How differential Swi2 recruitment or activity might occur and lead to differential use of SRE2 and SRE3 in the two cell types and how other factors might influence use of SRE2 and SRE3 remain open questions. It has been proposed that two Swi2 isoforms exist, a shorter form of the protein would be produced exclusively in M cells following transcription initiation of the swi2 gene at an internal promoter under control of the Abp1 protein and the mat1-M product Mc, and this smaller form would be necessary for the broad distribution of Swi2 over the mating-type region in M cells (Yu et al. 2012) (Fig. 3). The two Swi2 isoforms have not been detected at the protein level (Jia et al. 2004; Matsuda et al. 2011), but further investigations might reveal them. Other differences between P and M cells are that the Swi2 and Swi5 proteins are in greater abundance in M cells (Matsuda et al. 2011) and more Swi6 is detected at the mating-type region in M cells (Noma et al. 2001), both of which might contribute to the increased and broader association of Swi2 and Swi5 observed in M cells and to the differential use of SRE2 and SRE3 in the two cell types.

Possible points of action for Brl2 and Set1C

A central question relates to the selective use of the SRE2 recombination enhancer in M cells, where the Swi2/Swi5 complex is detected at both SRE2 and SRE3. Greater proximity of the mat2 donor to mat1 in the linear DNA was first suggested as a determinant factor (Jia et al. 2004), yet linear proximity might not be crucial, because mat2 is still preferred when mat2 and its SRE2 enhancer are moved away from mat1 by swapping the mat2 and mat3 donor cassettes together with their respective enhancers (Jakociunas et al. 2013). Directionality still operates in these cells. One possibility is that the chromatin structure specific to M cells allows SRE2 to outcompete SRE3. Our new study (Maki et al. 2018) indicates that Set1C and Brl2 might be part of this mechanism by inhibiting SRE3. Cells whose SRE2 element is deleted use SRE3, leading to a strong bias towards M cells in the cell population (Jakociunas et al. 2013). This bias is even more pronounced in the set1Δ and brl2Δ mutants indicating Set1 and Brl2 normally limit recombination at SRE3 (Maki et al. 2018). At another locus, the ste11 gene promoter, H2BK119 ubiquitylation and H3K4 methylation prevent chromatin remodeling by the RSC complex (Materne et al. 2015, Materne et al. 2016), suggesting remodeling might also modulate recombination in the mating-type region.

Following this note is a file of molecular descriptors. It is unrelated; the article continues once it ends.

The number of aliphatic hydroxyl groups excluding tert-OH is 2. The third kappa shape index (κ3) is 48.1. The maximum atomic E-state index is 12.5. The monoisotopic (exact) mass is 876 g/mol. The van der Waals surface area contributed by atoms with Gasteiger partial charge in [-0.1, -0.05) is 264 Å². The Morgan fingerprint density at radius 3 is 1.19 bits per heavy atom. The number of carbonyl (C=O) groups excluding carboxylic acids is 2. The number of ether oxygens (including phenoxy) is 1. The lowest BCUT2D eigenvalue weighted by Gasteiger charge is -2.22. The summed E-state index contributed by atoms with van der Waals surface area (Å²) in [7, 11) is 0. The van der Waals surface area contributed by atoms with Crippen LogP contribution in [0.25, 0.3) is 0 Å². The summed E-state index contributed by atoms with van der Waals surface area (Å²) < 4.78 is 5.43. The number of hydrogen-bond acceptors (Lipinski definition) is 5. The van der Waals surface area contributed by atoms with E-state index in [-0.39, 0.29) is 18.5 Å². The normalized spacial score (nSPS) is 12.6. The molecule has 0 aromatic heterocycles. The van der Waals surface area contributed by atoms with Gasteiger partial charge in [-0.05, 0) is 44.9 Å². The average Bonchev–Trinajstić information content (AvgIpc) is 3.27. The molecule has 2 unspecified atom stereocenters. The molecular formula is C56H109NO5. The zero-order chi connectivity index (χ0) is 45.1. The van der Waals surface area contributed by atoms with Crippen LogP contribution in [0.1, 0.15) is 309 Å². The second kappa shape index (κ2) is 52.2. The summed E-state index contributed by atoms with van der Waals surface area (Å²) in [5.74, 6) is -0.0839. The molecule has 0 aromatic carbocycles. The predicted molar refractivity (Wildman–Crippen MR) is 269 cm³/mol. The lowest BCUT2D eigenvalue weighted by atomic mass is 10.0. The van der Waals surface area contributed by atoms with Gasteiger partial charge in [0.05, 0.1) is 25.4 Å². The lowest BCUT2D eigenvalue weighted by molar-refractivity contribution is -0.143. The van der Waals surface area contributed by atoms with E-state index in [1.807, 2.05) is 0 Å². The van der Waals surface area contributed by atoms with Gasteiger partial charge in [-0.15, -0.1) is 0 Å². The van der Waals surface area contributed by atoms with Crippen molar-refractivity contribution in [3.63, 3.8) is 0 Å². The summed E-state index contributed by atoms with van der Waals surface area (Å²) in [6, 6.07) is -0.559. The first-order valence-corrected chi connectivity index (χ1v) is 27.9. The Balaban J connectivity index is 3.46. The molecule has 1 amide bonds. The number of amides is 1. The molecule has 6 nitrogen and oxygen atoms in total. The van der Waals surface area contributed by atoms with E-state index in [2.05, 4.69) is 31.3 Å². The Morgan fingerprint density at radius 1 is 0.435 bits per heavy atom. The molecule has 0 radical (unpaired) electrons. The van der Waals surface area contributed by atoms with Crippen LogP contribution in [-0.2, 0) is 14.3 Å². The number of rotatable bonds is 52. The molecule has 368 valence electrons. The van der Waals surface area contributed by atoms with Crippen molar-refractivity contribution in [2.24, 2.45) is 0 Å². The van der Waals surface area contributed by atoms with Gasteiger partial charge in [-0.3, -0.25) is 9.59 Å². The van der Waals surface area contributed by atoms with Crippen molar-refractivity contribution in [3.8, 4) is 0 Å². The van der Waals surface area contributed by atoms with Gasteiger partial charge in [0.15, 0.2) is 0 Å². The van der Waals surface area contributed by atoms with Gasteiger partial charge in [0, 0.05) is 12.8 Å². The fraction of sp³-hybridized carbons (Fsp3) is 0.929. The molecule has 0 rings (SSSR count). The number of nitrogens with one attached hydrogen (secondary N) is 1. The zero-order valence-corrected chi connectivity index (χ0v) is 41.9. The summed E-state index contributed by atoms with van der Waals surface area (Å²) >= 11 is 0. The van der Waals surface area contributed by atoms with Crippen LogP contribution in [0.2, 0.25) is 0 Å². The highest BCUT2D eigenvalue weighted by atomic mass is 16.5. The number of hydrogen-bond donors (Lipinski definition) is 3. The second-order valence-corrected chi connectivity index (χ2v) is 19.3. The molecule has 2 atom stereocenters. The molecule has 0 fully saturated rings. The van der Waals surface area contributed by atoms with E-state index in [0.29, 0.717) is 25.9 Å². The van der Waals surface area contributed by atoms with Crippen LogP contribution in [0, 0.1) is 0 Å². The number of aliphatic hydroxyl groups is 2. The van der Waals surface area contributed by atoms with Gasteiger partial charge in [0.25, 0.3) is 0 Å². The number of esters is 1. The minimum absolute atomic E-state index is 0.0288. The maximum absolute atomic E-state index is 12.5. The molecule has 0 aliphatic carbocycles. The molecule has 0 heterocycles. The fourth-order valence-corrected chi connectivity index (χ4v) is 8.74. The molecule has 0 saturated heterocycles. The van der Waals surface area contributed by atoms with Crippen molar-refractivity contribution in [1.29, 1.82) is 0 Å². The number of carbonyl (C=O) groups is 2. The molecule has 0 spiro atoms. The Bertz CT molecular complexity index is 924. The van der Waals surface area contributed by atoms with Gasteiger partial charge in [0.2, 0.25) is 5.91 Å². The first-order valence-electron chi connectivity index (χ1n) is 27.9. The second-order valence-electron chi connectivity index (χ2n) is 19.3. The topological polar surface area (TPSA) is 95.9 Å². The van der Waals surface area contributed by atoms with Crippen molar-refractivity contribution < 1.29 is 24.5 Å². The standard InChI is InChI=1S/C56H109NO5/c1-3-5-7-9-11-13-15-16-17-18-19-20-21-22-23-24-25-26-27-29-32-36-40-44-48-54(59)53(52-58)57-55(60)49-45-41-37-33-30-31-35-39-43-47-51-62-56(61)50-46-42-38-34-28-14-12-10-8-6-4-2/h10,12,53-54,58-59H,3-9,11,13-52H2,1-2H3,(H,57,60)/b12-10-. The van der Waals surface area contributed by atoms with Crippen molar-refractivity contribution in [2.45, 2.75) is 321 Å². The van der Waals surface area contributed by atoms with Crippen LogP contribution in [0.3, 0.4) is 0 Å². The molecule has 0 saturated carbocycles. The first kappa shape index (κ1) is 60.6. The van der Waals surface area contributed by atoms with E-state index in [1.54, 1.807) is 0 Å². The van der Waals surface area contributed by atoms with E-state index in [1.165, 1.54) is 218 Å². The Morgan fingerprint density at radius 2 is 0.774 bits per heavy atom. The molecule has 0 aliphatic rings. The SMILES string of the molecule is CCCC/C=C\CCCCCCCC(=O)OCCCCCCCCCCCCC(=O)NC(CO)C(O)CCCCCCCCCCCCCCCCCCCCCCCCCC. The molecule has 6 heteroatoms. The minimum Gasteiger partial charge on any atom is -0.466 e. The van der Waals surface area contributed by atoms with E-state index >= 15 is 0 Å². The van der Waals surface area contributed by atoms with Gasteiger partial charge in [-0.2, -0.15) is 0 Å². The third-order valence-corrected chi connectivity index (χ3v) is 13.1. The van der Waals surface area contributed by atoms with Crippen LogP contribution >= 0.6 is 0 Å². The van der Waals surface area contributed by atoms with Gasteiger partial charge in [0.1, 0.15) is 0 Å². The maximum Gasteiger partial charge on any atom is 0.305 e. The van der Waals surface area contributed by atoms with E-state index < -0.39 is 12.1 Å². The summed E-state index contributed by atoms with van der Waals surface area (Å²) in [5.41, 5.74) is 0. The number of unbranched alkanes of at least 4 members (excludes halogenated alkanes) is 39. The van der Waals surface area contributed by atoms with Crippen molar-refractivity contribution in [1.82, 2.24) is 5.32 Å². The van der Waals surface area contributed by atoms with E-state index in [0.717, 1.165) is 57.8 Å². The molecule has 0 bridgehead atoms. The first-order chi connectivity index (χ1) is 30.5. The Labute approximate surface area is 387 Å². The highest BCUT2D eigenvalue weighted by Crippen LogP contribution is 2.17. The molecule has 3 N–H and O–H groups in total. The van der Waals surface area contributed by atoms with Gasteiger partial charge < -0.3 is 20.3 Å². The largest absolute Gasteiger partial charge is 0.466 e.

Other effects are not excluded. As for the Abp1 protein, that both binds the mating-type region (Aguilar-Arnal et al. 2008) and regulates Swi2 transcription (Yu et al. 2012), Set1C and Brl2 might both act directly in the mating-type region and indirectly by controlling the production of Swi2 or other factors. In the mating-type region, some effects might be due to Set1C and Brl2 modulating Clr4-dependent methylation of histone H3K9.

A different mechanism for the directionality of mating-type switching in S. cerevisiae

The picture that emerges for the donor choice mechanism in S. pombe differs from donor preference in S. cerevisiae, as do other aspects of mating-type switching. The gene conversion of the MAT locus in S. cerevisiae are not dependent on passage of a replication fork through a nicked MAT locus as in S. pombe; instead, recombination is initiated by the HO endonuclease that creates a double-strand break at its recognition site at MATa or MATα [reviewed by Haber (2016), Lee and Haber (2015); Fig. 1]. Normally, HO endonuclease is expressed at the end of G1, after passage through “start,” but cells have entered S phase before recombination has been completed (Haber 2016). However, MAT switching can be induced both in cells arrested and maintained prior to S phase, when Cdc7 is inactivated (Hicks et al. 2011), or in G2/M-arrested cells (Wang et al. 2004), by expressing the HO endonuclease gene under control of a galactose-inducible promoter.

HO cleavage occurs close to the junction between the Ya- or Yα-specific sequences and the Z1 and Z2 homology regions shared between MAT and HML or HMR (Fig. 2). 5′ to 3′ resection of the DSB ends allows Rad51 protein to bind to the single-stranded DNA to promote strand invasion, copying of the donor Y region and termination in the longer shared homology regions W and X. Although HML shares more homology with MAT than does HMR, the 230 bp Z1 region is sufficient to yield nearly 100% recombination (Mehta et al. 2017).